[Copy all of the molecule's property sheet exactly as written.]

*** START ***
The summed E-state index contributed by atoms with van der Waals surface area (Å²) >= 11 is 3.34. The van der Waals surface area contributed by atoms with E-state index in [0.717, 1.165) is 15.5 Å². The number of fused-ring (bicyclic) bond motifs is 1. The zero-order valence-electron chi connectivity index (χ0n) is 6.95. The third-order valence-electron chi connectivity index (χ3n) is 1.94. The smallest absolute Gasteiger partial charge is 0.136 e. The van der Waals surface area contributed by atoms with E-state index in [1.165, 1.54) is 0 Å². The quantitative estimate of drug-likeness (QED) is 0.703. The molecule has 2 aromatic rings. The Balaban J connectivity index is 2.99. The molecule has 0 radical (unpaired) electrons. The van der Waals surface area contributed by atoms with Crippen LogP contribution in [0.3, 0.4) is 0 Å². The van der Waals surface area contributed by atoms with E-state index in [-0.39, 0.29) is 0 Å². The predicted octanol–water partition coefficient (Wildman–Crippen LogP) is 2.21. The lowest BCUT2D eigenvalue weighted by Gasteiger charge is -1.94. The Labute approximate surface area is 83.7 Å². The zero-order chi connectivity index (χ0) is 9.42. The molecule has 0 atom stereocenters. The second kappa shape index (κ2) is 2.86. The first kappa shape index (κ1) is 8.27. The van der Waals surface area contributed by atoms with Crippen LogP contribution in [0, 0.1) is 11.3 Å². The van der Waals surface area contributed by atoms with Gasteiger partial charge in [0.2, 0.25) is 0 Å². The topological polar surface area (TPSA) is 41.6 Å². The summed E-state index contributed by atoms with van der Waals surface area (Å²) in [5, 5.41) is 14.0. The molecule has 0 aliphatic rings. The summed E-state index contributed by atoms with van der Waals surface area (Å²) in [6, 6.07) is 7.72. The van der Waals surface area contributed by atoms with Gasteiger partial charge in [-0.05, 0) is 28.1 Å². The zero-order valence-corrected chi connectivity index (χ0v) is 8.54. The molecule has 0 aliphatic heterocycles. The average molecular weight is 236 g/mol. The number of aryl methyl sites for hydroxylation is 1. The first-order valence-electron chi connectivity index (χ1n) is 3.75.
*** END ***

The summed E-state index contributed by atoms with van der Waals surface area (Å²) >= 11 is 3.34. The van der Waals surface area contributed by atoms with E-state index in [0.717, 1.165) is 15.5 Å². The number of fused-ring (bicyclic) bond motifs is 1. The zero-order valence-electron chi connectivity index (χ0n) is 6.95. The third-order valence-electron chi connectivity index (χ3n) is 1.94. The smallest absolute Gasteiger partial charge is 0.136 e. The van der Waals surface area contributed by atoms with E-state index in [1.165, 1.54) is 0 Å². The quantitative estimate of drug-likeness (QED) is 0.703. The molecule has 2 aromatic rings. The Balaban J connectivity index is 2.99. The molecule has 0 radical (unpaired) electrons. The van der Waals surface area contributed by atoms with Crippen LogP contribution in [0.3, 0.4) is 0 Å². The van der Waals surface area contributed by atoms with E-state index in [-0.39, 0.29) is 0 Å². The predicted octanol–water partition coefficient (Wildman–Crippen LogP) is 2.21. The lowest BCUT2D eigenvalue weighted by Gasteiger charge is -1.94. The Labute approximate surface area is 83.7 Å². The zero-order chi connectivity index (χ0) is 9.42. The molecule has 0 atom stereocenters. The second kappa shape index (κ2) is 2.86. The first kappa shape index (κ1) is 8.27. The van der Waals surface area contributed by atoms with Crippen LogP contribution in [0, 0.1) is 11.3 Å². The van der Waals surface area contributed by atoms with Gasteiger partial charge in [0.2, 0.25) is 0 Å². The topological polar surface area (TPSA) is 41.6 Å². The summed E-state index contributed by atoms with van der Waals surface area (Å²) in [5, 5.41) is 14.0. The molecule has 0 aliphatic rings. The summed E-state index contributed by atoms with van der Waals surface area (Å²) in [6, 6.07) is 7.72. The van der Waals surface area contributed by atoms with Gasteiger partial charge in [-0.05, 0) is 28.1 Å². The zero-order valence-corrected chi connectivity index (χ0v) is 8.54. The molecule has 0 aliphatic heterocycles. The average molecular weight is 236 g/mol. The number of aryl methyl sites for hydroxylation is 1. The first-order valence-electron chi connectivity index (χ1n) is 3.75.